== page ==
silence & healing & mr. roboto

There’s something sort of silencing about being in the limelight. To be in the news every week, to have this incredible platform, to be heard – it makes you cautious about the things you say. Because your words have impact. Speaking out about one injustice might lead to some far worse consequence. Being open about feeling burnt out might bring down the energy that you need to keep up for people who are new to the movement and feel optimistic about change.

I always want to be on point. I always want to bring my best self. I always want to be enthusiastic and positive and chipper.

And I know that’s all impossible, but it feels so essential. We were in Upworthy this week and the Huffington Post last week. I’ll be on the radio this weekend and back on the Kojo Nnamdi Show next Wednesday. It’s exciting, it’s thrilling, and it’s meaningful. I feel free in a way that I couldn’t have been free when I had more traditional jobs. I was doubted so much that it made me doubt myself. I was silenced so often that I stopped speaking up. And now, I am free, and still finding myself sort of silenced in a way that I didn’t expect. Silent because I have to be responsible. And it’s hard, because I’m an open book. I believe so deeply in transparency. It’s a bad sign if organizers & organizations lack transparency, but we can’t pull down the veil on this broken system until we have a back-up plan, because having some support, however faulty, is better than having no support at all for those who are most vulnerable. I just want better for them, because I have been there, and in a way, making these systems right is healing for me.

It’s a challenge, too, to find the balance between being invested and disconnected in a way that maximizes my ability to be effective. I can’t let myself be overrun by emotion. I can’t put myself and my family at risk every time I want to help someone. I’ve been cautioned about it — about the importance of separating myself from the work, about self-care. But in many ways, it’s this level of investment that makes me effective. I am passionate because I know these problems are real because I have experienced many of them – homelessness, sexual assault, domestic violence, police violence, everyday racism, everyday sexism – and I understand how they’re all so very connected, and how the solutions must take all of these problems into account to be effective. And it’s my passion that gets people excited. And it’s my attitude of invincibility that makes people think that anything is possible. My mania is my greatest resource and my greatest weakness.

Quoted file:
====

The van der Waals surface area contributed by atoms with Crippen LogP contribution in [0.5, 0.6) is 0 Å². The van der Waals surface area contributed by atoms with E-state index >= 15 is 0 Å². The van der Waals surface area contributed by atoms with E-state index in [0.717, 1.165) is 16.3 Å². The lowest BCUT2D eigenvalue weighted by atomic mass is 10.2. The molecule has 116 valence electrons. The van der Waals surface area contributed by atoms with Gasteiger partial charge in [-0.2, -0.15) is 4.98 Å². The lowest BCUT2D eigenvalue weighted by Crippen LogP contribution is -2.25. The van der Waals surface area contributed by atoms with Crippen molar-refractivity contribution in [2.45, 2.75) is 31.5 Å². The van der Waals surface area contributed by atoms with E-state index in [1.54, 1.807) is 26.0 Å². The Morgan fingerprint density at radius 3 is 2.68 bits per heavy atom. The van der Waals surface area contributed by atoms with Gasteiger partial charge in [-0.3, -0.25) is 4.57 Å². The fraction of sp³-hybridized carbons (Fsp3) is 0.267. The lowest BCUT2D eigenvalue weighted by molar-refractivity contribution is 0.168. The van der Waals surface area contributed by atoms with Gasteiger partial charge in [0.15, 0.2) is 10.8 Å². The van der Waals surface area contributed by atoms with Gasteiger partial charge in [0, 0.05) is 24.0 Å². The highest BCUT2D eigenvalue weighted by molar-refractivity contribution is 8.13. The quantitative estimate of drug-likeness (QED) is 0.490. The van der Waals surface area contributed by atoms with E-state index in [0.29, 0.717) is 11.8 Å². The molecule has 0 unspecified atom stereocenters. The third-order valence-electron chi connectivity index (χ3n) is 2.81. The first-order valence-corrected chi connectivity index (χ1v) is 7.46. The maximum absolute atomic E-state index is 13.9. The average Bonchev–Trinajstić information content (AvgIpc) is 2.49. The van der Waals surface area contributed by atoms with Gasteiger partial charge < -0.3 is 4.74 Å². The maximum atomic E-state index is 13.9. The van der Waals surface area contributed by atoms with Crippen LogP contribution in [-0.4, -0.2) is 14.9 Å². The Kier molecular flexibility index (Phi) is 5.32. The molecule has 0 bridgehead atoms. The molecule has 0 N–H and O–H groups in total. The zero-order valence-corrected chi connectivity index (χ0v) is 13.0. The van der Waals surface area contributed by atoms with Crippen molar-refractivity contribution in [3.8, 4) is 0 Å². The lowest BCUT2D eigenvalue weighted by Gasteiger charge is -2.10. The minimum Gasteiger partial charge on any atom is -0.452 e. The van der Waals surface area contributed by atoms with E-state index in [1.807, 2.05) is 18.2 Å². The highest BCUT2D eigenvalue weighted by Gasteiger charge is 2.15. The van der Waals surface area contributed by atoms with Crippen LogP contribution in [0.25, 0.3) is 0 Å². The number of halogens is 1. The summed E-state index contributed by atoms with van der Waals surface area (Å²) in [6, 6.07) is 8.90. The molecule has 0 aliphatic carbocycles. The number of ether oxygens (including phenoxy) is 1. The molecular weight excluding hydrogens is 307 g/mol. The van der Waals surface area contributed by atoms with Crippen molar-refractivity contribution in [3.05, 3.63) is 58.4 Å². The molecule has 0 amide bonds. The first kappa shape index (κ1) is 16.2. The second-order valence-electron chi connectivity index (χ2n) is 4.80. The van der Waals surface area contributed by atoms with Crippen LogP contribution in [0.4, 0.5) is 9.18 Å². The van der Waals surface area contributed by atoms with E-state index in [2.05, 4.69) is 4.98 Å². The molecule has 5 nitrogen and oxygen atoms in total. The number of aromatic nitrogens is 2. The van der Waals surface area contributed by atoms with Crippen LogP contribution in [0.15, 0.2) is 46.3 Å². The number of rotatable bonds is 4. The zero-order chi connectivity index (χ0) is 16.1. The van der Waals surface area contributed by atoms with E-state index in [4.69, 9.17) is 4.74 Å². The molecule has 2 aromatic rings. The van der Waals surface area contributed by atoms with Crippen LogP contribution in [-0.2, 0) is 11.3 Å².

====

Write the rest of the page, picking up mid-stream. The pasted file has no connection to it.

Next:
But I also don’t want to focus too much on my own healing because I know that makes me less available to help others heal in a way. I want to relate and share, but I am afraid to dominate a space where others should feel comfortable sharing, and so I find myself closing off and keeping things to myself. I have so many stories of trauma, but I am afraid to be remembered for my struggles; I want to be perceived as strong and bright and bubbly and fierce. Strong mostly, I think. And while my survivorship makes me strong, I’m also afraid of the ways that it makes me weak. Weak defined as emotional, defined as someone who may love too deeply and behave irrationally because of it, defined as needing love. It’s scary to think of the qualities that I’ve been socialized to associate with “weakness.”

And when it comes to healing myself, I am still stuck on healing others. I don’t know how to forgive in a way that’s not dependent on changing something that I can’t control. I don’t know how to heal in a way that doesn’t change the systems that failed me before they fail someone else. I don’t know how to heal in a way that doesn’t require those who have hurt me to want to change, to want to be better, to apologize and mean it. I have chosen forgiveness a thousand times, and it hasn’t helped because the people I have sought to forgive aren’t seeking forgiveness or change, and that’s still what I want. I don’t want to demonize you, I don’t want to paint you as some monster who abused me; I want healing and harmony and rainbows. Fucking rainbows.

I keep reading about this kind of reconciliation, and I don’t know how to make it real.

I shared this story last week about my abusive relationship. And I shared the details because I thought, there are probably people at different points of their abusive relationships, and they might not know yet that some behavior constitutes abuse or that it might escalate, and so I wanted to share as much as I could in an effort to reach them wherever they were. But I re-read it, and I worry about the way that it paints my abuser. My abuser. Is it fair to call him that, when he was more than that to me? He was someone I lived with, someone I loved. Someone I saw recently in a completely different light. I was saw him, and my mind had already branded him a monster, and I couldn’t see him as human. And I look back, and I want to see him as human and I want to paint him in a more compassionate light. Because I know that hurt people hurt people.